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NSW ports privatisation probe energises opponents

Newcastle container terminal proponents buoyed by concerns being recognised


Opponents of how the New South Wales government went about container port lease privatisation have seized on news that the Australian Competition and Consumer Commission (ACCC) is looking again at the move.

Former BHP executive and long-term Newcastle container port proponent Greg Cameron has written an open letter to federal treasurer Scott Morrison charging that NSW Coalition government misled the NSW parliament by concealing its decision in 2012 to charge a fee for containers shipped through the Port of Newcastle and to pay this fee to the future lessee of Port Botany and Port Kembla.

Cameron believes the government obtained a false valuation on leases to the ports of Botany and Kembla “because promising to pay the fee to the lessee artificially inflated the price.

“In 2012, the government was negotiating with a container terminal developer, Newcastle Stevedores Consortium, to develop a container terminal at the Port of Newcastle,” Cameron’s letter reads.

“The government represented that charging the fee was lawful. In fact, the Consortium paying the fee was likely to breach the Commonwealth Competition and Consumer Act 2010 [Competition Act].

“The State Cabinet was misled because the guidelines for negotiating a ‘Public Private Partnership’ (the negotiation between the government and the Consortium was administered as a PPP) required Cabinet to approve contract conditions.

“The government misled the media by advising that the Newcastle container terminal site was not leased to the Consortium because ‘a suitable outcome’ could not be reached.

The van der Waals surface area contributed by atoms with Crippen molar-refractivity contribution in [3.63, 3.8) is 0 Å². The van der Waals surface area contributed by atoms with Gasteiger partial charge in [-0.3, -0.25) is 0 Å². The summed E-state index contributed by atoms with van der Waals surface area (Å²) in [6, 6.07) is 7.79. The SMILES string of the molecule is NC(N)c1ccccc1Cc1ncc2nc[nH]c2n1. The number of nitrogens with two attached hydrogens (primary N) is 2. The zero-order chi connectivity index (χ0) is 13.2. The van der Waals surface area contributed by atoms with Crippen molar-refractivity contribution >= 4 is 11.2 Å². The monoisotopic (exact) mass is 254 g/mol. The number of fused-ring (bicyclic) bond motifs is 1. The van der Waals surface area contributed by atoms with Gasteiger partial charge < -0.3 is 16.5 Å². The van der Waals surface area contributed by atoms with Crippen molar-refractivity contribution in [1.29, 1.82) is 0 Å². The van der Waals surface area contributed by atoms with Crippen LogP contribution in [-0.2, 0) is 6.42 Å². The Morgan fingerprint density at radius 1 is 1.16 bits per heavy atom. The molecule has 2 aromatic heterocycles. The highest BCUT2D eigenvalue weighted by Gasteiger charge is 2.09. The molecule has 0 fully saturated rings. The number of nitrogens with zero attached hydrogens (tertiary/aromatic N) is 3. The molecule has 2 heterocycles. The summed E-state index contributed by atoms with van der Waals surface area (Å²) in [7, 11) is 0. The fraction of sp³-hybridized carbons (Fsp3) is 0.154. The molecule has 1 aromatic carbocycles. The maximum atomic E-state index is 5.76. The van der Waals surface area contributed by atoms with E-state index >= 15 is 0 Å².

“In fact, the site was not leased because requiring the Consortium to pay the fee required Cabinet approval and Cabinet could not approve a contract likely to breach the Competition Act.

“The government failed the people of NSW by not evaluating the systemic transport and economic development implications of a container terminal at the Port of Newcastle.

“The government breached its contract with Newcastle Stevedores Consortium in 2013 if the Consortium paying the fee was unlawful under the Competition Act.

“Does the Australian government agree that it is contrary to the purpose of the Competition Act if an unlawful fee became lawful simply by a decision to lease the port?”

Meanwhile, state opposition leapt on the ACCC’s move saying the way the lease was sold aimed to boost the sale price of Port Botany by selling its container business as a NSW monopoly, as an entrenched monopoly fetched more than a business facing robust competition.

“The NSW Liberals and Nationals concocted an arrangement that is clearly anti-competitive and designed to entrench a private monopoly,” Opposition leader Luke Foley says.

“It is astonishing that any government would enter into a secret deal so deliberately designed to hurt Newcastle’s economic development.”

Labor has called on the NSW Government to make public “all the secret arrangements it entered into as part of it privatisation program and to guarantee its full cooperation with the ACCC’s inquiry”.


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